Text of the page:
August 11, 1917 (12th Parliament, 7th Session)


Charles Joseph Doherty (Minister of Justice and Attorney General of Canada)

Conservative (1867-1942)


The Bill was drafted by the Deputy Minister of Justice and I understand that in putting it in this form he put it in the same form, and dealt with it in the same manner, as analogous offences are dealt with in the Criminal Code generally. With all respect, and while I am prepared to admit what may be the more accurate knowledge of my hon. friend, I entertain a pretty strong conviction that it is open to the accused in a matter of this kind

to obtain a summary trial. In any event, should that not be true, there is no injustice done to the public, or done to the individual, and there is no evil, from the point of view of the public prosecution, arising from allowing it to stand as an indictable offence. All that is lost is that there would be no option on the part of the prosecution to proceed otherwise 'than one is bound to proceed upon an indictable offence. I am sorry that I did not anticipate the raising of this question, which is quite a proper question for the hon. gentleman to raise, and that, not being provided with the Criminal Code, I am not in a position to speak more positively than I do. But, I feel confident that no injury would be done to anybody liable to be prosecuted for this offence by reason of its being made an indictable offence.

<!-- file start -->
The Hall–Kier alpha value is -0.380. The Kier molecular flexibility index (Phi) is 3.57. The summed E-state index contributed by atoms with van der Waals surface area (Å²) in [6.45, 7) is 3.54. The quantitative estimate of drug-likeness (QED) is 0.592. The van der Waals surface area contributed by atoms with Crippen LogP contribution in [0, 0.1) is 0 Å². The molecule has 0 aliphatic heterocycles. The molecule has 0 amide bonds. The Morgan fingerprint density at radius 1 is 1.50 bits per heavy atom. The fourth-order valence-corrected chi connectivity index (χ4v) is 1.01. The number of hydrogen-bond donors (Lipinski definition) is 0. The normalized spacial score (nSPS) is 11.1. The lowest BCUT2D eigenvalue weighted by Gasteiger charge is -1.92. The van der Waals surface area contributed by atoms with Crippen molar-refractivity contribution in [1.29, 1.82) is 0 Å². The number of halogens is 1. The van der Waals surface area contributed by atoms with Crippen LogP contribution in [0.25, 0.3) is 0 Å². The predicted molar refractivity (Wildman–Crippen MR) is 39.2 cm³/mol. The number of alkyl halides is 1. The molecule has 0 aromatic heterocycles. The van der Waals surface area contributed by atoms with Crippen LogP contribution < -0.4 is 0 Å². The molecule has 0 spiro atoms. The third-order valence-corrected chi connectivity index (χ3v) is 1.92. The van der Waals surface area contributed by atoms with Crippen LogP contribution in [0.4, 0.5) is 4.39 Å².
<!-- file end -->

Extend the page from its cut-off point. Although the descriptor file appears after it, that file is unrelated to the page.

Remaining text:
Topic:   XI, 1917
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